Serum Price Prediction | Is Serum a Good Investment? | marketrealtime.com


Serum logo on a smartphone screen
Can serum make something of itself? – Photo: Shutterstock

The Serum decentralised exchange (DEX) became “defunct” in November after the collapse of the FTX (FTT) exchange left it without its biggest backers.

In spite of that, the platform’s native token, SRM, is still being traded, so there is still some hope following the announcement on 29 November, backed by an ongoing plan to fork the crypto. 

SRM/USD price chart

That said, what is serum (SRM)? Let’s examine the crypto and take a look at some of the serum price predictions that were being made as of 6 January 2023, too. 

Serum explained

If a cryptocurrency is to have any value at all, then it needs to be able to be bought, sold or traded. The most common place for this to happen is on a crypto exchange. There are ultimately two kinds of crypto exchange. 

The most common is a centralised exchange (CEX), which are established and run by de facto organisations. People are only able to operate with the currency pairs that the exchange lists. Most of the time, people need to go through Know Your Customer checks before they can start operating.

The restrictions of CEXs mean that there is another kind of exchange, the decentralised exchange, or DEX. These allow people to trade whatever coins and tokens they want, although a DEX can be more complicated to use than a CEX.

Decentralised exchanges, as their name suggests, are all part of the wider world of decentralised finance (DeFi). There are billions of people in the world who have no bank account, but who do own a mobile phone. And they still need access to financial services.

This is, ultimately, one of the key drivers behind both cryptocurrencies and the world of blockchain technology as a whole. If people without a bank account can access savings and loans, DeFi supporters say, there will be more financial inclusion, which can only be a good thing. Since cryptocurrency is designed to take control away from centralised institutions, then DeFi is the concept at the heart of crypto. 

Serum was one of the many DEXs set up over the past decade or so. The platform operates on the Solana (SOL) blockchain and is permissionless, which meant that two users can carry out a transaction without having to gain the permission of a central authority figure on the network.

Solana was picked, at least in part, because it had a reputation for being fast and, as a result, cheap to use, meaning that Serum’s users should not have had to worry too much about high transaction fees. However, as we will see later on, this may well have ended up causing problems for SRM. 

The platform utilised a limit book and matching engine in order to help transactions take place. This meant that the system’s customers could decide how big a trade was and the price that the trade would go for. 

The system’s whitepaper says: “Serum provides a fully on-chain orderbook, allowing applications such as trading interfaces to ‘plug into’ Serum’s composable ecosystem.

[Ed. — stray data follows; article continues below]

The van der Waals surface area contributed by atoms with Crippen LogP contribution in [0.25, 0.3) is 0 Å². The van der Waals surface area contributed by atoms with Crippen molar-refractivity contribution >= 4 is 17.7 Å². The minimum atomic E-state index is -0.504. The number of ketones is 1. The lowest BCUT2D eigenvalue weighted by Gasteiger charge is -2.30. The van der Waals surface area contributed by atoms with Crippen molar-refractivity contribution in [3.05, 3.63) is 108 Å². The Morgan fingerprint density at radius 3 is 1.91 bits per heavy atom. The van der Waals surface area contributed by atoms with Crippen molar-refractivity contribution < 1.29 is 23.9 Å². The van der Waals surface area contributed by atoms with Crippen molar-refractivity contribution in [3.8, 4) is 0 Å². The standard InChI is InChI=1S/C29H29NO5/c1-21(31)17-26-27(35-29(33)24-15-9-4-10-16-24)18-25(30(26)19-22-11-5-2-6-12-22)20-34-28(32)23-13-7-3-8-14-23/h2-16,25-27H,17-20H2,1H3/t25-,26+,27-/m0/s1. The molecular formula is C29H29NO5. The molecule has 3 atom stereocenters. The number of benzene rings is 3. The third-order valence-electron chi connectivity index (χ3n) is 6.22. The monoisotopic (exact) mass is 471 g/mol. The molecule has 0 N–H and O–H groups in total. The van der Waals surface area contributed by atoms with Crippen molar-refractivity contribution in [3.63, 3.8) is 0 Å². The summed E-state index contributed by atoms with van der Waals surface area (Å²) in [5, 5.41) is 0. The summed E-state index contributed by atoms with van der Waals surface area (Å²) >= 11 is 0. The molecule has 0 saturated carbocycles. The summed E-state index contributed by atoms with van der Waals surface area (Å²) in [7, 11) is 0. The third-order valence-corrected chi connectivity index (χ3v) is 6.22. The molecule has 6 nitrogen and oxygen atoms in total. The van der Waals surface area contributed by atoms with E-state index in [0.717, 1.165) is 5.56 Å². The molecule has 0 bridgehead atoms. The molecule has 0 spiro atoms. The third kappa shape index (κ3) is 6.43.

“Serum lives in the heart of the ecosystem, providing services to its ecosystem applications, each with their own technology and set of users. Anyone can create a trading application that leverages Serum’s liquidity and its ecosystem benefits. 

“To illustrate this concept: an order made on one decentralised application (dApp) composing with a Serum orderbook market can be matched with an order made on completely separate dApp composing with that same market.”

“Retail traders, developers, and algorithmic traders can all connect to Serum and leverage its shared liquidity, or build a marketplace.”

Every blockchain-based platform needs its own crypto, and Serum had the serum token, also known by its ticker handle, SRM. The crypto was used to give holders a discount on fees on the network. In addition, people who held SRM could take part in votes on changes to the network.

There were no official founders of SRM listed, which might have deterred potential investors who wanted to know who they can hold accountable for the crypto’s performance.

However, according to the whitepaper: “Project Serum is built by the Serum Foundation, a group of experts in cryptocurrencies, trading, and decentralised finance. While they have built the Serum protocol, it is permissionless: they do not hold special power any more.”

Because SRM is based on both the Solana and Ethererum (ETH) blockchains, it is a token, rather than a coin. You might see references to such things as a “serum coin price prediction” but such terms are, technically speaking, wrong. 

Serum price history

 

Serum price historySRM price history from launch to present – Credit: CoinMarketCap

While past performance should never be taken as an indicator of future results, knowing the SRM price history can help give us some much-needed context when it comes to either interpreting a serum price prediction or else making one of our own.

Serum first came onto the open market in 2020 and opened at $0.11 on 11 August before quickly rising to $1.69 a day later. A booming crypto market at the start of 2021 helped SRM, and it reached a periodic high of $12.89 on 3 May 2021.